July Progress to Goals

Our money saving focus for July was on canning and preserving foods. Our CSA basket has been great this summer. Between it and the little bit we got from our garden and our Farmer’s Market finds, we were able to put away:

  • 12 quarts of squash & zucchini (mixed bags)
  • 5 quarts & 2 pints of tomatoes
  • 2 quarts of okra
  • 5 quarts of blueberries
  • 3 quarts of blackberries
  • 4 quarts of strawberries
  • 2 quarts of apples
  • 18 ears of corn
  • 4 whole (cored) bell peppers & 1 pint of pepper pieces
  • 12 jalapeno peppers

We still have about 2 months to go in the growing season here in Tennessee, which should add more corn, tomatoes, apples, and pears to our inventory. Not only will we get to enjoy homegrown goodies during the off-season but we should continue to save on our grocery bill as well.

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Aside from stocking away food, we did a few other things in July. We took a trip to Jekyll Island, GA where we began brainstorming ways to add more fun into our everyday life. We started a new blog, Going Sightseeing, as a result of that brainstorming. Going Sightseeing is more of an experience journal than a true travel blog; kind of a place to showcase the fun stuff we do outside the topic of minimalism. We’re hoping it will re-inspire us (and others) to get out and do things again.

On the financial front, we continue to work toward our main goal to live on 50% of our income. We came in at 61% this month. Our electric bill went up nearly 40% (it was either that or live in a sauna). Transportation costs were up $25. That’s one of the consequences of venturing out more in a sprawling suburban town that lacks public transportation. I’m okay with that trade. We saved 16% again and reduced our Flex Expenses by 14%. Yay!!

JulyExpenses

We have also started thinking about how our budget will be impacted next month when we move to an apartment with a higher rent. I plan to talk more about this in a different post later this week but for now, we’re looking into ways to cut some of our remaining expenses, increase our side-hustle income, or get a better grip on tracking where our money goes. My Excel spreadsheet serves us well but it’s a manual process and sometimes I accidentally leave things out, so we’re considering an app like YNAB or Mint.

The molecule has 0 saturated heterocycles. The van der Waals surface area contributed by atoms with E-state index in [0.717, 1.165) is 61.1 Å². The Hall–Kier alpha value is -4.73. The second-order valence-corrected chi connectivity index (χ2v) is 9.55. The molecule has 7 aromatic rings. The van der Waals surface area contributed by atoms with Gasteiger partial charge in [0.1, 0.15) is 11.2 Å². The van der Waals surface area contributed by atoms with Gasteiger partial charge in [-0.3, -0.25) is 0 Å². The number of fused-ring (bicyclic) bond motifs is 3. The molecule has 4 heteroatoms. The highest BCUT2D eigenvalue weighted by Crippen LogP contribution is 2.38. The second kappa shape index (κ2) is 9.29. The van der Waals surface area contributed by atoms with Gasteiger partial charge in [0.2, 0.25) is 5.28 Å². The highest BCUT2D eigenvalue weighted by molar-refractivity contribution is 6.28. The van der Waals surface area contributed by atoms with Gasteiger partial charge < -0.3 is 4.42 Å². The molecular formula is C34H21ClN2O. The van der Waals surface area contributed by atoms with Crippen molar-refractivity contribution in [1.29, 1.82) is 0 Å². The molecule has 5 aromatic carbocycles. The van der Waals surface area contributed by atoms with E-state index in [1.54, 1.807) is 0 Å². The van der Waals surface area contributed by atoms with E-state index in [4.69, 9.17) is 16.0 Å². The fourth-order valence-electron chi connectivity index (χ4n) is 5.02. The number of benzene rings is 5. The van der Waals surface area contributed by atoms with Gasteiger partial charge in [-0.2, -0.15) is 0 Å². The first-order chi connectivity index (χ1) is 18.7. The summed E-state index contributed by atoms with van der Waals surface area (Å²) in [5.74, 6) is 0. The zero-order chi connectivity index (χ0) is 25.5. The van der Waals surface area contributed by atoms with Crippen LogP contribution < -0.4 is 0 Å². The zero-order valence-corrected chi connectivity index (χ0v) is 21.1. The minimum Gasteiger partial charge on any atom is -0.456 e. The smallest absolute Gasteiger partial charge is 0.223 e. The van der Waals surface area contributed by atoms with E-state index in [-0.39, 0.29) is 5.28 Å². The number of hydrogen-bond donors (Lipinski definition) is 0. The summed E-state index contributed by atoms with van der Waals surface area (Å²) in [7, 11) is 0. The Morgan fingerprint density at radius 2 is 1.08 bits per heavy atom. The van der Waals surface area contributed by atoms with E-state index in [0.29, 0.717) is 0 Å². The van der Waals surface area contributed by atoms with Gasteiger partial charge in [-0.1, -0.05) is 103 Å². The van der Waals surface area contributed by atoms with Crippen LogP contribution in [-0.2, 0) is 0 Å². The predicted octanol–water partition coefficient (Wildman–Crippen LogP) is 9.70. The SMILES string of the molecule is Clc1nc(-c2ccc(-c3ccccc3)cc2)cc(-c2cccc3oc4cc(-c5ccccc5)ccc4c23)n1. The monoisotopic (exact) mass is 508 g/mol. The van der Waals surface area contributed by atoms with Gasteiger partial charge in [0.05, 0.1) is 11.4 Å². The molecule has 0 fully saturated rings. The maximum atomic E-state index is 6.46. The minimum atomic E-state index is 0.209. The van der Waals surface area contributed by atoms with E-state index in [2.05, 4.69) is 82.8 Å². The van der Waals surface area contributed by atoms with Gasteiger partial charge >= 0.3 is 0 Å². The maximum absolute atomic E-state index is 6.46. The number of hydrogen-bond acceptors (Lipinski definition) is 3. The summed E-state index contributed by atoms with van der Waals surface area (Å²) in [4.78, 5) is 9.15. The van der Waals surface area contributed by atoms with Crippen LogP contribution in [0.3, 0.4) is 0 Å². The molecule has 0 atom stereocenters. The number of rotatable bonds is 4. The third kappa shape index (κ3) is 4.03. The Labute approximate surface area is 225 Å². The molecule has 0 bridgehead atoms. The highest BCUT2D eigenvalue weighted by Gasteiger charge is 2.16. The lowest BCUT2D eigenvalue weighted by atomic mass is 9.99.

I haven’t shelved the idea of semi-retirement. Owning more of my own time is on my mind almost all the time. To get to a place where I feel comfortable leaving my full-time job though, we need to first accomplish two things: 1) pay off my student loan and 2) fully fund our “escape” account. The escape account is something we set up a few years ago. The original purpose was to fund a gap year. Now we’re thinking that we would use the funds to facilitate a move to semi-retirement. Knowing that all of our bills would be paid for a year gives us plenty of time to secure a new revenue stream, whether that’s a part-time job, starting our own business, or something else altogether. We have lots of ideas! Stay tuned for updates 🙂

It’s Only Money

It’s not often that I’m asked by a complete stranger to read a book but it just so happens that this is exactly how I came to read It Is Only Money and It Grows on Trees by Cara MacMillan. I have to admit, when I first started the book, I was skeptical. It is written in a colloquial style, as the teacher, Catherine, is speaking with a group of international students on the topic of money. Not too many books on money are written this way. After reading it though, I’m thinking perhaps more should be.

The conversations between the students and Catherine pack a pretty powerful information punch. I really feel that I learned a few thing from this book, especially with respect to the different religious and cultural views of money. I have friends of different faiths and from different cultures but we’ve never had a real conversation about money. I suppose I just took for granted that they held the same Americanized beliefs about money that I (once) had. Maybe they do but more likely they don’t, since I’m sitting here  right now thinking about how successful each of their lives are.

The Jewish parable of the 6 jars was probably the most interesting concept that I read about. Those who practice this allocation method have to live on 50% of their income. It’s not an option to do otherwise, since the remaining 50% is allocated to other specific areas, like giving, investing, and saving. (I did Google “6 jars” after reading the book, only to find that I’m once again out of the loop. Apparently this method of money management is more common than I thought.)

It Is Only Money isn’t necessarily a book about minimalism but it does speak to minimalist principles, like differentiating wants from needs and avoiding unnecessary purchases (and high pressure sales). The book also talks a lot about living on less than you make, regardless of your income, and using your talents to create income (rather than simply accepting a soul-sucking job that you hate).

The big takeaway from the book is this – money is a just a resource. You trade your time for it. You trade it for other things. And it is solely your choice of trades that determines money’s value in your life. As I’m beginning to think towards early retirement, I’ve become keenly aware of just how very little of my time I want to trade for money and how many things I’m willing to do without to make that happen.

If you visit Cara’s website at caramacmillan.com, you can download a free copy of the It is Only Money Workbook, which is also included in the back of the book and contains practical tips and exercises. The exercises have been particularly helpful in jump starting my creative thinking about our financial future.